Combatting Online Crime With “Needle-Rich Haystacks”
October 18, 2016
At Digital Shadows our analyst team is responsible for providing both tactical situational awareness and broader, strategic awareness to our clients through incident reports, intelligence summaries and specific reports. The intelligence our analysts produce is largely based on automated collection from our wide range of sources across the visible, dark and deep Internet, so a key challenge is to identify true positives and to objectively assess the available data to draw analytically supportable conclusions.
We use a range of machine based techniques to sift through data points identified through automated scans, including rules based keyword matching, regex based searches and highly targeted queries for specific entities, such as credit card numbers featuring the Bank Identification Number of a client institution. The objective is to create “needle-rich haystacks” in order to maximize our true positive to false positive ratio. Our analysts then sift this data for potential indications of data leakage, brand damaging content and both cyber and physical threats to our clients and write incident alerts to provide real-time awareness of a client’s digital shadow and any potential threats they may face. This can sometimes be a much tougher task than it sounds as the team is frequently presented with very large numbers of data points that need to be assessed (the Internet is a pretty big place), but our analyst team continuously liaises with a specialist intelligence collections team to maintain the best possible ratio of signal to noise.
For the analyst team, finding a true positive is only half the challenge – analysts must then assess the available information to determine the nature and extent of the threat and how it could be best mitigated. Not only does this require a team with fluency in many languages, but it also requires the use of a wide range of structured analytical techniques. These include Strengths, Weaknesses, Opportunities, Threats (SWOT) analysis, Analysis of Competing Hypotheses (ACH) and Redhat analysis, to facilitate objective assessments and to ensure that every conclusion we draw is analytically sound and supported by the available evidence. We express these assessments precisely through the use of the Language of Uncertainty and source grading to ensure that our findings are clearly, concisely and accurately conveyed to our clients. In addition to these tradecraft techniques, we also use a range of specialist tools to streamline the analytical process and enable our team to dig deeper into each data point to ensure that nothing is missed. Our analysts receive training in analytical tradecraft, the use of specialist tools and the technical aspects of information security to ensure that they are equipped to handle the analytical challenges they face.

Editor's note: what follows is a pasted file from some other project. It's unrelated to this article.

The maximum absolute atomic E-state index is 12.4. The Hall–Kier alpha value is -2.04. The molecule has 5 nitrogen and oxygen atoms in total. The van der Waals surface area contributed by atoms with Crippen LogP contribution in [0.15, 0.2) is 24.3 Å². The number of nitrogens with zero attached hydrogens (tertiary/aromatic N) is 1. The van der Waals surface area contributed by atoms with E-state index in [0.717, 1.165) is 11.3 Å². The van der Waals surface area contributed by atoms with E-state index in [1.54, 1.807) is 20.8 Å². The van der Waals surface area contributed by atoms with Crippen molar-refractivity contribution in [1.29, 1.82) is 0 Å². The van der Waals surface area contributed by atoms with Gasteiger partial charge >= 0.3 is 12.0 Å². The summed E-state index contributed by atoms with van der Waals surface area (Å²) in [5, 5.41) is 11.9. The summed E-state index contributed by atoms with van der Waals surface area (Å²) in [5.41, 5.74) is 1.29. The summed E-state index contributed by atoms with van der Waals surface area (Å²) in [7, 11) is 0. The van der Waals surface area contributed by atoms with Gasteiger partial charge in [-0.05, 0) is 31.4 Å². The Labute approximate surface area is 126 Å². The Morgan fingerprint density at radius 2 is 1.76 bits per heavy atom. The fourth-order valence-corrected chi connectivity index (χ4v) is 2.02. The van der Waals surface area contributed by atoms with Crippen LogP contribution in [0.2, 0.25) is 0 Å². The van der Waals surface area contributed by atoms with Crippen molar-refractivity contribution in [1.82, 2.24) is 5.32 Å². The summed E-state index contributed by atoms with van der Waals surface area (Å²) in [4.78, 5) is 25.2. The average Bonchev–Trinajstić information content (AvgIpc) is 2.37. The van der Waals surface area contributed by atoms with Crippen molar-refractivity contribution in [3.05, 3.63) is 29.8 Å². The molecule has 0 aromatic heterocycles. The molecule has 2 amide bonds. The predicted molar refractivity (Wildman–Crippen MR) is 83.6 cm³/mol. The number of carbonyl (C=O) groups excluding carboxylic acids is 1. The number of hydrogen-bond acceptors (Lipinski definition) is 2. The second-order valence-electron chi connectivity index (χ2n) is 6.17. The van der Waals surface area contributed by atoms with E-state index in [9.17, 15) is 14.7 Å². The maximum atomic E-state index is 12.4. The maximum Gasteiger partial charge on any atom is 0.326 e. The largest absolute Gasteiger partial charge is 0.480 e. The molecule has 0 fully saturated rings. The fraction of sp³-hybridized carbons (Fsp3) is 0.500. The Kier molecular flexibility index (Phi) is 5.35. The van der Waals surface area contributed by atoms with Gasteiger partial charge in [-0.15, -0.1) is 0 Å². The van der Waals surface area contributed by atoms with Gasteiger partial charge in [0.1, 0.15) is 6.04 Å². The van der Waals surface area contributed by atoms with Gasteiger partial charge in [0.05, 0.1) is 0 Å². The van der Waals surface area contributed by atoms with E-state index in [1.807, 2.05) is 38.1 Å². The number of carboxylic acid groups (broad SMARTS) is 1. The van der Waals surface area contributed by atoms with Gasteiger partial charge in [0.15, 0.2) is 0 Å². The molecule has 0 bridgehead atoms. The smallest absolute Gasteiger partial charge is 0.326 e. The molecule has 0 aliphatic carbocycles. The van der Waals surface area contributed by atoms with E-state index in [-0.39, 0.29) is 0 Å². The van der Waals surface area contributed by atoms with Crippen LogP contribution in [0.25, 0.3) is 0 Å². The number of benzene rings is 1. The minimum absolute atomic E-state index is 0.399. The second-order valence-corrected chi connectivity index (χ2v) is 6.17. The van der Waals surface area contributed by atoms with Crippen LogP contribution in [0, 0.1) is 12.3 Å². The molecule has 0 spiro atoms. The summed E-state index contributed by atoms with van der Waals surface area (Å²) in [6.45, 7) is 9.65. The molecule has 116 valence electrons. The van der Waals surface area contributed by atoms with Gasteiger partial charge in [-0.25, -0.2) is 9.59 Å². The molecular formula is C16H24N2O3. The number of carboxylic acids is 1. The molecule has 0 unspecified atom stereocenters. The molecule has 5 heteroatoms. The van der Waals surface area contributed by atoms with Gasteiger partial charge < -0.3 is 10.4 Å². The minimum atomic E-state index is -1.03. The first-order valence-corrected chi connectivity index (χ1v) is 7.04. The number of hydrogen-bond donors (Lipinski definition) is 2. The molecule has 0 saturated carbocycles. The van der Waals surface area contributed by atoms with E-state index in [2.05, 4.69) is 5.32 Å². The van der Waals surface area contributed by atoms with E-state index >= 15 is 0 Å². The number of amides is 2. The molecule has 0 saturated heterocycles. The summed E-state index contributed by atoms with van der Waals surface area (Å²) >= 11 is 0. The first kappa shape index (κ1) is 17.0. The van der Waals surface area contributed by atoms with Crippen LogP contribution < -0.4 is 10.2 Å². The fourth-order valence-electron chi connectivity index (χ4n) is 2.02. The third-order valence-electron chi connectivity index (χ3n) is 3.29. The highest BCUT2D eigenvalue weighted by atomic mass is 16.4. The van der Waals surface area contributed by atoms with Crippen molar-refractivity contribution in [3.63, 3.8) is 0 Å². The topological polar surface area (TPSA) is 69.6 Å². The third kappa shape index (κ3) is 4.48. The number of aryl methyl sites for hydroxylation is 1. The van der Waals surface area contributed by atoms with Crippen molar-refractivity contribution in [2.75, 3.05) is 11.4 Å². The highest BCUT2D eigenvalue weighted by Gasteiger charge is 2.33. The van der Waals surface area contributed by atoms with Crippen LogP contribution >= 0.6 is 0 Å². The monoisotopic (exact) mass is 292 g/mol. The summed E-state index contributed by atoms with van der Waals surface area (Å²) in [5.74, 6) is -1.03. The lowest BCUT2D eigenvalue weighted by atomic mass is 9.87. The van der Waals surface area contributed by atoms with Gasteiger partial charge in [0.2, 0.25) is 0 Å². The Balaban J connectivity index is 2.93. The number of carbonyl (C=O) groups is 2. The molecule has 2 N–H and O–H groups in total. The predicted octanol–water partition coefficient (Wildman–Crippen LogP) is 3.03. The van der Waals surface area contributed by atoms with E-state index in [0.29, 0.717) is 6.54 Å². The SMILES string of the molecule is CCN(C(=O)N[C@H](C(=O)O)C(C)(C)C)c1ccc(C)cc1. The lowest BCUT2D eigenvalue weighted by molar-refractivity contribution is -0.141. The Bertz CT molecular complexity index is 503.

Our assessments are supported by a curated intelligence base of profiles and incident records for prominent threat actors, tactics, techniques and procedures (TTPs), criminal websites, threat actor operations and ongoing events. These profiles inform analyst decisions when assessing the severity or nature of a threat and enable our analyst team to remain familiar with the ever-changing cyber threat landscape.
Working on the Digital Shadows analyst team is challenging and requires a range of skills, including analytical tradecraft, technical awareness and a keen eye for detail, but it is consistently engaging, rewarding and enjoyable, as we constantly encounter new situations and must adapt our existing capabilities to new analytical problems in order to continually provide our clients with situational awareness of the threats they face every day.
We’re always looking for talented individuals to join our growing team; check out our careers page to find out more.
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